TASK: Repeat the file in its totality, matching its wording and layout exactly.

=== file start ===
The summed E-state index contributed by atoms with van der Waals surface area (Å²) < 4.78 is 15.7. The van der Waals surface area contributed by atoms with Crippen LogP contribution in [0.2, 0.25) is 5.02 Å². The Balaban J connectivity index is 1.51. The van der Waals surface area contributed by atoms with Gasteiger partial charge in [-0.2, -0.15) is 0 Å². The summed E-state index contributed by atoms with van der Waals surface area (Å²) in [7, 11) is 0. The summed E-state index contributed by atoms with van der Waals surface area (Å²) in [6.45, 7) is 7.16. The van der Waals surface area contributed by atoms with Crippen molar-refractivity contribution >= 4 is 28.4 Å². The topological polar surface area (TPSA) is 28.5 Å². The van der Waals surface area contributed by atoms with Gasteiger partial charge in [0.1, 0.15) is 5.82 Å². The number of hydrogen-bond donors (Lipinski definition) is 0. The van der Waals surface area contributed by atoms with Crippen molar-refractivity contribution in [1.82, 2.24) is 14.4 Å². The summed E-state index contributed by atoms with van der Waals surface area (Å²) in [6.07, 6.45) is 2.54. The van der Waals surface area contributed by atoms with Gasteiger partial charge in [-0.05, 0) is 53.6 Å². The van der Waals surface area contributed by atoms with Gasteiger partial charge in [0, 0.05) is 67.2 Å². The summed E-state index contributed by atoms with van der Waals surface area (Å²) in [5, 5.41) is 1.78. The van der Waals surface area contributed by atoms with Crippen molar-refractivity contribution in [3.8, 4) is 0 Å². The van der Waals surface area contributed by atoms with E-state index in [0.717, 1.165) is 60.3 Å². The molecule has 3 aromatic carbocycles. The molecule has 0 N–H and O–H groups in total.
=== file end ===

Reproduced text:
The summed E-state index contributed by atoms with van der Waals surface area (Å²) < 4.78 is 15.7. The van der Waals surface area contributed by atoms with Crippen LogP contribution in [0.2, 0.25) is 5.02 Å². The Balaban J connectivity index is 1.51. The van der Waals surface area contributed by atoms with Gasteiger partial charge in [-0.2, -0.15) is 0 Å². The summed E-state index contributed by atoms with van der Waals surface area (Å²) in [7, 11) is 0. The summed E-state index contributed by atoms with van der Waals surface area (Å²) in [6.45, 7) is 7.16. The van der Waals surface area contributed by atoms with Crippen molar-refractivity contribution >= 4 is 28.4 Å². The topological polar surface area (TPSA) is 28.5 Å². The van der Waals surface area contributed by atoms with Gasteiger partial charge in [0.1, 0.15) is 5.82 Å². The number of hydrogen-bond donors (Lipinski definition) is 0. The van der Waals surface area contributed by atoms with Crippen molar-refractivity contribution in [1.82, 2.24) is 14.4 Å². The summed E-state index contributed by atoms with van der Waals surface area (Å²) in [6.07, 6.45) is 2.54. The van der Waals surface area contributed by atoms with Gasteiger partial charge in [-0.05, 0) is 53.6 Å². The van der Waals surface area contributed by atoms with Gasteiger partial charge in [0, 0.05) is 67.2 Å². The summed E-state index contributed by atoms with van der Waals surface area (Å²) in [5, 5.41) is 1.78. The van der Waals surface area contributed by atoms with Crippen molar-refractivity contribution in [3.8, 4) is 0 Å². The van der Waals surface area contributed by atoms with E-state index in [0.717, 1.165) is 60.3 Å². The molecule has 3 aromatic carbocycles. The molecule has 0 N–H and O–H groups in total.